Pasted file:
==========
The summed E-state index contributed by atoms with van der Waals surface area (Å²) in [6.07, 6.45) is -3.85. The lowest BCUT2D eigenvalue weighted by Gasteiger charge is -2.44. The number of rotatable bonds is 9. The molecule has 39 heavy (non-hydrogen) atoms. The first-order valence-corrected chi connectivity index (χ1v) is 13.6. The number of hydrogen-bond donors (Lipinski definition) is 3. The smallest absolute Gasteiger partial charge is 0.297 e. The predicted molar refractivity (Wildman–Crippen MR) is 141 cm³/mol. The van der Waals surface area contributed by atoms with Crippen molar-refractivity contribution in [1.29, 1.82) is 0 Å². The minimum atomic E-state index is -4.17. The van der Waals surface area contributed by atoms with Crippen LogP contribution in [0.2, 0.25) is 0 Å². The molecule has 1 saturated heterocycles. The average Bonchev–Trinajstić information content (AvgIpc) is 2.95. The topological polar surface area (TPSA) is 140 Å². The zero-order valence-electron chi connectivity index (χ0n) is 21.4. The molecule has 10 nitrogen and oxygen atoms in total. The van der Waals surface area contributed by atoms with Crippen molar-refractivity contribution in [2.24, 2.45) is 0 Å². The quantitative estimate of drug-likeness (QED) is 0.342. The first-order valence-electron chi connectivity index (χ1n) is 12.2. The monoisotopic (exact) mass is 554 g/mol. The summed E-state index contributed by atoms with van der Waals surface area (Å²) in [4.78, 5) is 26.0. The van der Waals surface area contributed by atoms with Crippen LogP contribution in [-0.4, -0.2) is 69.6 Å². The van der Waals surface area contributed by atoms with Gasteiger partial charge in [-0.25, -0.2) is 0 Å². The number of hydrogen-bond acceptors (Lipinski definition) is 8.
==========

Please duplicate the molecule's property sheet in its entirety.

The summed E-state index contributed by atoms with van der Waals surface area (Å²) in [6.07, 6.45) is -3.85. The lowest BCUT2D eigenvalue weighted by Gasteiger charge is -2.44. The number of rotatable bonds is 9. The molecule has 39 heavy (non-hydrogen) atoms. The first-order valence-corrected chi connectivity index (χ1v) is 13.6. The number of hydrogen-bond donors (Lipinski definition) is 3. The smallest absolute Gasteiger partial charge is 0.297 e. The predicted molar refractivity (Wildman–Crippen MR) is 141 cm³/mol. The van der Waals surface area contributed by atoms with Crippen molar-refractivity contribution in [1.29, 1.82) is 0 Å². The minimum atomic E-state index is -4.17. The van der Waals surface area contributed by atoms with Crippen LogP contribution in [0.2, 0.25) is 0 Å². The molecule has 1 saturated heterocycles. The average Bonchev–Trinajstić information content (AvgIpc) is 2.95. The topological polar surface area (TPSA) is 140 Å². The zero-order valence-electron chi connectivity index (χ0n) is 21.4. The molecule has 10 nitrogen and oxygen atoms in total. The van der Waals surface area contributed by atoms with Crippen molar-refractivity contribution in [2.24, 2.45) is 0 Å². The quantitative estimate of drug-likeness (QED) is 0.342. The first-order valence-electron chi connectivity index (χ1n) is 12.2. The monoisotopic (exact) mass is 554 g/mol. The summed E-state index contributed by atoms with van der Waals surface area (Å²) in [4.78, 5) is 26.0. The van der Waals surface area contributed by atoms with Crippen LogP contribution in [-0.4, -0.2) is 69.6 Å². The van der Waals surface area contributed by atoms with Gasteiger partial charge in [-0.25, -0.2) is 0 Å². The number of hydrogen-bond acceptors (Lipinski definition) is 8.